Electric vehicles are rolling in right direction

Thanks for your reply to my EV letter, Melissa [Oglesbee] [“Are Electric Vehicles the Answer?” Feb. 12, Xpress]. My complaint was about the tax on innovation by the state, seemingly trying to inhibit an industry in its infancy. True, electricity powers the car, but the public EV stations on Charlotte Street and UNC Asheville both have grid-tied photovoltaic systems!

An electric vehicle has the potential to be powered purely by solar or wind or some sort of renewable energy. Let’s look at some numbers.  An average EV gets the equivalent of 3.7 miles per kwh (kilowatt hour) of electricity. One gallon of unleaded gasoline has the equivalent energy of about 33.7 kwh of electricity. A little conversion yields the equivalent miles per gallon for an EV of about 124 mpg! The average gasoline car consumes from 25 to 35 mpg. At 20 pounds of CO2 per gallon of gasoline consumed, an EV, even in the worst-case nasty coal-burning scenario, will emit four to five times less CO2 than its gas counter part! That’s hardly more damaging to the environment. Plus, the price tag on many EVs is markedly less than the equivalent gas-powered vehicle. (No, Nissan did not hire me.)

I agree: Walk more, use public transportation, don’t eat meat, etc. But mass transit options and real bicycle lanes in these rural areas are decades away. And, it seems, people would prefer to die than give up their carnivorous diets! Sadly, the automobile is here to stay, but not necessarily the internal combustion engine! No, EVs are not the answer to reducing pollution, but they do offer the potential to reduce emissions to almost zero, while saving you at the pump and transporting you from point A to point B as needed. Seems like a win-win situation to me!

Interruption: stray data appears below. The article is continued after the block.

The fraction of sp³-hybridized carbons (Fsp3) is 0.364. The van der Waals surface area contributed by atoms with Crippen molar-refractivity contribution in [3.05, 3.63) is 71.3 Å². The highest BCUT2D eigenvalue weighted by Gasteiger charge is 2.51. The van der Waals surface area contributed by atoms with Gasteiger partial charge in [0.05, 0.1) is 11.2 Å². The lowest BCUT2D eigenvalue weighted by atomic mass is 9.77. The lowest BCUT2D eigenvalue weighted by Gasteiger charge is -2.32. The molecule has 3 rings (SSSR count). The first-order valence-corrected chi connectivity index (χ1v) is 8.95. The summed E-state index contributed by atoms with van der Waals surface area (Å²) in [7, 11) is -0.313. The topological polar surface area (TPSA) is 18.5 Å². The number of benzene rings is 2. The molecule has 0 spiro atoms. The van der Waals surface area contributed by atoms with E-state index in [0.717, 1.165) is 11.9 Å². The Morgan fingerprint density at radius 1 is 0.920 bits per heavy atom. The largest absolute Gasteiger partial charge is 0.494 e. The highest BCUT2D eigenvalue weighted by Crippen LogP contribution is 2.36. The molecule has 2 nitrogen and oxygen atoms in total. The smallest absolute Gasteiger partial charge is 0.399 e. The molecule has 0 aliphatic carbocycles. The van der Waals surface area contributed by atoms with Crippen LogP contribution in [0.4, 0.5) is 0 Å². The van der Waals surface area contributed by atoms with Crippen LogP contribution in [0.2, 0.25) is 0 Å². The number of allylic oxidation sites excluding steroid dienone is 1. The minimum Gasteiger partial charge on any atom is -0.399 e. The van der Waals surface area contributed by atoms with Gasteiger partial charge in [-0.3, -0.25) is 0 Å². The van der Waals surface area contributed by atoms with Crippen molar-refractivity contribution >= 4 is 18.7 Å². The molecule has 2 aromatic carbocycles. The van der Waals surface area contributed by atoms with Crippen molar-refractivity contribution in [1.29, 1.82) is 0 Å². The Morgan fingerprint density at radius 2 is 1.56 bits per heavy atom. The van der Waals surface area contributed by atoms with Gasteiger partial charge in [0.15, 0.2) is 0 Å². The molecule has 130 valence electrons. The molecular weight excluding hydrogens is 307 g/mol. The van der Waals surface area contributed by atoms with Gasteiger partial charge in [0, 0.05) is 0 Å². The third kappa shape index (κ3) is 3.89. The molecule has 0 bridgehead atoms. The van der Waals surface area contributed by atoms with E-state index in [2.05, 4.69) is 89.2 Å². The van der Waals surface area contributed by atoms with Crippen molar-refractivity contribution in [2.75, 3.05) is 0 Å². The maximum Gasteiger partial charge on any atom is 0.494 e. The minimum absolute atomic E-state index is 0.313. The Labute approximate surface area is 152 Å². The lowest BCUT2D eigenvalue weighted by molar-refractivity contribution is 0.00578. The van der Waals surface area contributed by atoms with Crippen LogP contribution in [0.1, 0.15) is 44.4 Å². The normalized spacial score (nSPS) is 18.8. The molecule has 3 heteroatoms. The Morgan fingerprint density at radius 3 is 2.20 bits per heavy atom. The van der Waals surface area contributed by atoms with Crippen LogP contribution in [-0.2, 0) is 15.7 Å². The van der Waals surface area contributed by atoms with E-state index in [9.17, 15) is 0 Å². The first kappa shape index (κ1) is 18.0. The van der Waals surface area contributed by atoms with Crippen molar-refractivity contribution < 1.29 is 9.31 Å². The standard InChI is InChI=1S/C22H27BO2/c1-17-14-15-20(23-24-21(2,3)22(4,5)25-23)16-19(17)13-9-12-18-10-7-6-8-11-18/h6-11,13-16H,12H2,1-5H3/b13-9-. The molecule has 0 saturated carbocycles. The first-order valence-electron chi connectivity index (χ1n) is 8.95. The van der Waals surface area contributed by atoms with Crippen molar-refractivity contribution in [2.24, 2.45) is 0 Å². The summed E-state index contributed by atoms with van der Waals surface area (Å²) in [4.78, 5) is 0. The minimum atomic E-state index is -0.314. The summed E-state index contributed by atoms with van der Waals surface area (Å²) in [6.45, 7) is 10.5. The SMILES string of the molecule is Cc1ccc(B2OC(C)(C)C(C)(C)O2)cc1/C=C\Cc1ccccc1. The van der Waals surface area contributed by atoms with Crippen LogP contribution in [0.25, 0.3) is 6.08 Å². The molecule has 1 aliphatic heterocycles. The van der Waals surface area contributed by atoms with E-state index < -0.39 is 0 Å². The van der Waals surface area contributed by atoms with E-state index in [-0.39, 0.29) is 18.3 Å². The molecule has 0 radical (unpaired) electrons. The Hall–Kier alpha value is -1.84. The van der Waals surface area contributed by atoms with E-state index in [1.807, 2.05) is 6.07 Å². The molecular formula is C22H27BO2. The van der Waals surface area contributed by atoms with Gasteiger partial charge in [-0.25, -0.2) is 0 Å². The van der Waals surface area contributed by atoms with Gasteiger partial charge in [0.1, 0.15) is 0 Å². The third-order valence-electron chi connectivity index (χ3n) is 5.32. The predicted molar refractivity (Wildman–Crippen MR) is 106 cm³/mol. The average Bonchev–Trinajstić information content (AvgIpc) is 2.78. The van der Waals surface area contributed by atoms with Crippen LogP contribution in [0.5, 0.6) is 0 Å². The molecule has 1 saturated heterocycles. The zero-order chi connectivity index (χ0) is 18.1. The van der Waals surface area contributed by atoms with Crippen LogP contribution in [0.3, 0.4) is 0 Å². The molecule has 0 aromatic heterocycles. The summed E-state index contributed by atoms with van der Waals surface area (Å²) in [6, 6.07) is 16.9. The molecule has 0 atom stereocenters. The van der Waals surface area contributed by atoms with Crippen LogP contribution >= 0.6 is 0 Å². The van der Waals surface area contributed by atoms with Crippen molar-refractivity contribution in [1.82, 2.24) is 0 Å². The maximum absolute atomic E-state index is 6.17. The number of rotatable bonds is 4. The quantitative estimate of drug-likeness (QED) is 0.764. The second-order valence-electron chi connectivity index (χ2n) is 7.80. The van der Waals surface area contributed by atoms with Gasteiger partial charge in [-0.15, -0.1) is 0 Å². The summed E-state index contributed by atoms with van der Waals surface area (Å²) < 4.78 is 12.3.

— Rudy Beharrysingh
Asheville

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2 thoughts on “Electric vehicles are rolling in right direction

  1. travelah

    The manufacture of the batteries and the generated power are not even remotely emissions free. However, as long as the wheels are turning, all is good. It’s when the juice runs low that things get dicey.

  2. boatrocker

    Has anyone else ever seen the 1992 TV movie
    “The Water Engine”? It paints a disturbing picture of violent suppression of alternative energy sources. Obviously EV drivers aren’t being herded into death camps, but it does make one think about the resistance that alternative energy sources will face in the upcoming years.

    I find it funny that poo-pooers of EV cars and the like will point out that it does take energy to create them (true), but they often seem to ignore the element of technologies that don’t reduce our atmosphere to a Bejing like existence. It’s not all about economics folks- you can’t breathe money.

    One comment from the original letter made me cringe, however. Yes, eating meat in one’s diet is a caloric nightmare in terms of the environment, but for the record:

    Carnivore=eats meat only
    Herbivore=eats vegetative matter only
    Omnivore=eats both omni=Latin for ‘all’
    ?ovore= eats deep fried anything at the state fair

    Therefore, if I cook a burger on the grill and consume it on a bun with lettuce, tomato, and maybe eat a side of slaw, salad or pasta, that would make me an omnivore, not a carnivore.

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